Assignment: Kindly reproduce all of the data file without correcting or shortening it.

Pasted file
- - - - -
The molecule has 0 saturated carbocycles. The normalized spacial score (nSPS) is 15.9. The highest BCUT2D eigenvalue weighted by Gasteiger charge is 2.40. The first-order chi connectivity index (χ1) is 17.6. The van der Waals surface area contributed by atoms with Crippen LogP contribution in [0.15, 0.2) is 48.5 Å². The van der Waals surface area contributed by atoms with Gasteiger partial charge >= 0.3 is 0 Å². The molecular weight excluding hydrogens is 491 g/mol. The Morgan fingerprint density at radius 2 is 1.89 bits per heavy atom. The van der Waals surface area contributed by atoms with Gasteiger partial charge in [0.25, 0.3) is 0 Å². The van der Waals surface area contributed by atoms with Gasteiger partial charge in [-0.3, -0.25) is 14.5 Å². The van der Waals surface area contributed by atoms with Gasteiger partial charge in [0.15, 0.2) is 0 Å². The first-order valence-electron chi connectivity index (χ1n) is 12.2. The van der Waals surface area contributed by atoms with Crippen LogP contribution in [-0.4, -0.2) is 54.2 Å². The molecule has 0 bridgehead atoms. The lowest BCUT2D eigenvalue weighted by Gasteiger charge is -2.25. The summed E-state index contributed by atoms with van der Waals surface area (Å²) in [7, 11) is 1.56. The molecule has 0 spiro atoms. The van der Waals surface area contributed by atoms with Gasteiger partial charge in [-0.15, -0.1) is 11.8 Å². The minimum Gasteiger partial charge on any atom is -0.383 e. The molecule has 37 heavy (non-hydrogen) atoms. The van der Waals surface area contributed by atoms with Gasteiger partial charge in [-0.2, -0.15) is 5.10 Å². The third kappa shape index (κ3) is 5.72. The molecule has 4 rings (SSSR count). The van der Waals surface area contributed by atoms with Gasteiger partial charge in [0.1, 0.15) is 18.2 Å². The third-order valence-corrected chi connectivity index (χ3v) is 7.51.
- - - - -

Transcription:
The molecule has 0 saturated carbocycles. The normalized spacial score (nSPS) is 15.9. The highest BCUT2D eigenvalue weighted by Gasteiger charge is 2.40. The first-order chi connectivity index (χ1) is 17.6. The van der Waals surface area contributed by atoms with Crippen LogP contribution in [0.15, 0.2) is 48.5 Å². The van der Waals surface area contributed by atoms with Gasteiger partial charge >= 0.3 is 0 Å². The molecular weight excluding hydrogens is 491 g/mol. The Morgan fingerprint density at radius 2 is 1.89 bits per heavy atom. The van der Waals surface area contributed by atoms with Gasteiger partial charge in [0.25, 0.3) is 0 Å². The van der Waals surface area contributed by atoms with Gasteiger partial charge in [-0.3, -0.25) is 14.5 Å². The van der Waals surface area contributed by atoms with Gasteiger partial charge in [0.15, 0.2) is 0 Å². The first-order valence-electron chi connectivity index (χ1n) is 12.2. The van der Waals surface area contributed by atoms with Crippen LogP contribution in [-0.4, -0.2) is 54.2 Å². The molecule has 0 bridgehead atoms. The lowest BCUT2D eigenvalue weighted by Gasteiger charge is -2.25. The summed E-state index contributed by atoms with van der Waals surface area (Å²) in [7, 11) is 1.56. The molecule has 0 spiro atoms. The van der Waals surface area contributed by atoms with Gasteiger partial charge in [-0.15, -0.1) is 11.8 Å². The minimum Gasteiger partial charge on any atom is -0.383 e. The molecule has 37 heavy (non-hydrogen) atoms. The van der Waals surface area contributed by atoms with Gasteiger partial charge in [-0.2, -0.15) is 5.10 Å². The third kappa shape index (κ3) is 5.72. The molecule has 4 rings (SSSR count). The van der Waals surface area contributed by atoms with Gasteiger partial charge in [0.1, 0.15) is 18.2 Å². The third-order valence-corrected chi connectivity index (χ3v) is 7.51.